Coincidentally, I was reading the latest novel by author Siri Hustvedt, “The Sorrows of an American”, when this episode of “The Colbert Report” aired. In it, the main character, Erik Davidsen, a psychoanalyst, judges several secondary female characters by their individual scents. Although Erik Davidsen is a fictional character and the people who took part in the Axe/Lynx experiment are real people in the real world, it is still a conundrum worth grappling with: is it fair to judge others only by appearance or only by their scent? Am I guilty of this? Are you guilty of this? In the words of a public figure whose meteoric rise and swift decline some of us watched with clenched teeth and fists, “You betcha!”
Personally, I feel that certain scents can be capable of covering up dirty little secrets. Blasting the Axe or applying half a stick of deodorant in an attempt to cover up our unwashed muskiness is pretty lame, but necessary on occasion. To do it regularly is just plain wrong, especially if one has to interact with others. But, who among us has worn a scent in the hope that it will project a different side of us, someone we are not entirely comfortable being, and ultimately, to instill confidence? I´ve done it, you´ve done it, and I´m sure Caribou Barbie has done it. I hear she´s partial to coyote musk and moose dung, er, chili.
There is a segment of my scent collection that is quite capable of masking a multitude of neuroses. I have numerous decants and several bottles that don´t see the light of day very often, but there have been specific occasions when their presence is appropriate if not absolutely necessary. I find I gravitate towards big, bold florals when I attend weddings. I wore Frederic Malle´s Carnal Flower and Donna Karan Gold eau de parfum to the last two weddings I went to. If men are in suits and women dug the good jewelry out of the sock drawer and are carrying purses the size of postage stamps, I feel the need to conform; even if I´d rather be home sporting sweats, curled up in my favorite chair with a book and a mug of tea. Then there was my failed Mitsouko attempt at Bergdorf Goodman last spring. It wasn´t going to work no matter what the outfit or setting. And I am totally fine with that. Maybe we don´t identify with every scent we wear, but we do owe it to ourselves to be honest about what we love, and what we are willing to put up with. But, how much do we really care about what others think? I´ve never worn fragrance to a job interview or to classes during my later-in-life tenure as a student. I just felt it was inappropriate. However, I do wear fragrance around those members of my family and friends who know how much I love it. My best friend refers to me as the “Stinkwater Queen” regardless of what I wear, and her husband has made several less than diplomatic remarks over the years about my choice of scent. I don´t care.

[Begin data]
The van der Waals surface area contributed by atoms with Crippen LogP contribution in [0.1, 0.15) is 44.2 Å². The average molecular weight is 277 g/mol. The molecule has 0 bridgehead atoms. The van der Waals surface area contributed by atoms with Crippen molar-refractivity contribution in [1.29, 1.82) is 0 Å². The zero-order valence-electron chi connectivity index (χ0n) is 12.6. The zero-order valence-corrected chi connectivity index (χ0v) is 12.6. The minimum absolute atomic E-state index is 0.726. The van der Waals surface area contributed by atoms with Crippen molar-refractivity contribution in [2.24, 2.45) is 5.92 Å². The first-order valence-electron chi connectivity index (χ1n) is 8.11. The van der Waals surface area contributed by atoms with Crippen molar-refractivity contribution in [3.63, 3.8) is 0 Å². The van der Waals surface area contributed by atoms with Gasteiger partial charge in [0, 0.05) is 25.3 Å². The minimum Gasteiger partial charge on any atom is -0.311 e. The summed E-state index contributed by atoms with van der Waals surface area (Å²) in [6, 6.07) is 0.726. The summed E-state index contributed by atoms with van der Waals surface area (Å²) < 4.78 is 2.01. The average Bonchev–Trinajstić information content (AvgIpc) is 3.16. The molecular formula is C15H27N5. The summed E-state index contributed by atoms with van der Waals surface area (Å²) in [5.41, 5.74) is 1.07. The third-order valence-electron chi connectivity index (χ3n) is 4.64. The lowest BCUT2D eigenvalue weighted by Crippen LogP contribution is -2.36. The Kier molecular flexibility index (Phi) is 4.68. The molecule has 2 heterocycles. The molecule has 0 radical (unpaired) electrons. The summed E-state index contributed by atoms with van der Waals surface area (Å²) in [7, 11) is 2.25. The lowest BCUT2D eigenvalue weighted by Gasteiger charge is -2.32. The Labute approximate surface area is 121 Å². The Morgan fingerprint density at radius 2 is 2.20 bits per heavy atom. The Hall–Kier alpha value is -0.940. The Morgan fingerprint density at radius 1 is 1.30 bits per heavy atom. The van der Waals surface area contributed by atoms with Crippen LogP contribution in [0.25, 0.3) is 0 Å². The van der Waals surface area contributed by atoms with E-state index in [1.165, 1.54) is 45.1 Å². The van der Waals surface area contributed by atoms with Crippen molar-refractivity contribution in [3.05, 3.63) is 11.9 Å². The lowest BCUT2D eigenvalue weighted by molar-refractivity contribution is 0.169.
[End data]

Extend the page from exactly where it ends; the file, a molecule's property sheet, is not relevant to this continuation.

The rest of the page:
When it comes to masking the stench of what´s wrong, either with ourselves, or what collectively ails us, we eventually need to come clean. Axe, Lynx or any other eau will always wear off, leaving us right back at square one. We need to get past the “Truthiness” in order to uncover the truth. And that´s the WORD…
UPDATE FROM MARCH: okay, maybe it’s my sinuses aggravating me, or the phase of the moon, or the sound of the dog barking endlessly across the street, but I’m pulling the plug on this post. Full disclosure: I had to reread this post three times to see what people were upset about, which I guess says something about my own sensitivities, or lack thereof. At any rate, I am, for the first time ever, turning off comments, and I have asked our bloggers to leave out any further references to politics, because I really, really hate moderating comments. Sorry for the dustup.